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Private empire: exxonmobil and American power

By: Coll, Steve.
Publisher: New Delhi Allen Lane 2012Description: xiii, 685 p.ISBN: 9781846146596.Subject(s): Public policy | Public policy - Energy | Exxon Mobil Corporation | Petroleum industry and trade - Political aspects - United States | Corporate power - United StatesDDC classification: 338.76223380973 Summary: In "Private Empire", Steve Coll, winner of the Pulitzer Prize and author of "Ghost Wars" and "The Bin Ladens", investigates the notoriously mysterious ExxonMobil Corporation and the secrets of the oil industry. In many of the nations where it operates, ExxonMobil has a greater sway than that of the US embassy, its annual revenues are larger than the total economic activity in most countries and in Washington it spends more on lobbying than any other corporation. Yet despite its outsized influence, it is to outsiders a black box. "Private Empire" begins with the Exxon Valdez accident in 1989 and closes with the Deepwater Horizon oil spill. Steve Coll's narrative spans the globe, taking readers to Moscow, impoverished African capitals, Indonesia and elsewhere as ExxonMobil carries out its activities against a backdrop of blackmail threats, kidnapping, civil wars, and high-stakes struggles at the Kremlin. In the US, Coll goes inside ExxonMobil's ruthless Washington lobbying offices and its corporate headquarters in Irving, Texas, where top executives oversee a bizarre corporate culture of discipline and secrecy. "Private Empire" is the masterful result of Steve Coll's indefatigable reporting, from the halls of Congress to the oil-laden swamps of the Niger Delta; previously classified U.S. documents; heretofore unexamined court records; and many other sources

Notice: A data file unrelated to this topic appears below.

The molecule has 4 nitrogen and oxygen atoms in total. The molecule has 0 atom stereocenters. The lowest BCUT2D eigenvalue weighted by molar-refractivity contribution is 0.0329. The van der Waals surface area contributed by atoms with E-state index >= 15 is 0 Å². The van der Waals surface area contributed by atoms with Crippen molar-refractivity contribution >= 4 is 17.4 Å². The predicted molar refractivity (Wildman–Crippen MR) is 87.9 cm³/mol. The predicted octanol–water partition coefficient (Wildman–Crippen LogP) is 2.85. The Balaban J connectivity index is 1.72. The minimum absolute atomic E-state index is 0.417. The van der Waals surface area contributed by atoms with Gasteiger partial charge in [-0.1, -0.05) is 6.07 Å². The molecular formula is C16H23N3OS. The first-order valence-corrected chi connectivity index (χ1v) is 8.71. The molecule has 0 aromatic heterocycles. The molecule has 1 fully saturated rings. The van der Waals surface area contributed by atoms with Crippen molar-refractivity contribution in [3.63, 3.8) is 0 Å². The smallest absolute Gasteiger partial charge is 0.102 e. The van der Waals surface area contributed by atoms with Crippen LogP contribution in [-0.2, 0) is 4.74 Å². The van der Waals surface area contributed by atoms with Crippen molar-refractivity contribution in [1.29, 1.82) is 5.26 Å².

List(s) this item appears in: Business Book (Winner -Financial Times)
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Non-fiction 338.76223380973 C6P7 (Browse shelf) Available 177579

Includes bibliographical references (p. [659]-664) and index.

In "Private Empire", Steve Coll, winner of the Pulitzer Prize and author of "Ghost Wars" and "The Bin Ladens", investigates the notoriously mysterious ExxonMobil Corporation and the secrets of the oil industry. In many of the nations where it operates, ExxonMobil has a greater sway than that of the US embassy, its annual revenues are larger than the total economic activity in most countries and in Washington it spends more on lobbying than any other corporation. Yet despite its outsized influence, it is to outsiders a black box. "Private Empire" begins with the Exxon Valdez accident in 1989 and closes with the Deepwater Horizon oil spill. Steve Coll's narrative spans the globe, taking readers to Moscow, impoverished African capitals, Indonesia and elsewhere as ExxonMobil carries out its activities against a backdrop of blackmail threats, kidnapping, civil wars, and high-stakes struggles at the Kremlin. In the US, Coll goes inside ExxonMobil's ruthless Washington lobbying offices and its corporate headquarters in Irving, Texas, where top executives oversee a bizarre corporate culture of discipline and secrecy. "Private Empire" is the masterful result of Steve Coll's indefatigable reporting, from the halls of Congress to the oil-laden swamps of the Niger Delta; previously classified U.S. documents; heretofore unexamined court records; and many other sources

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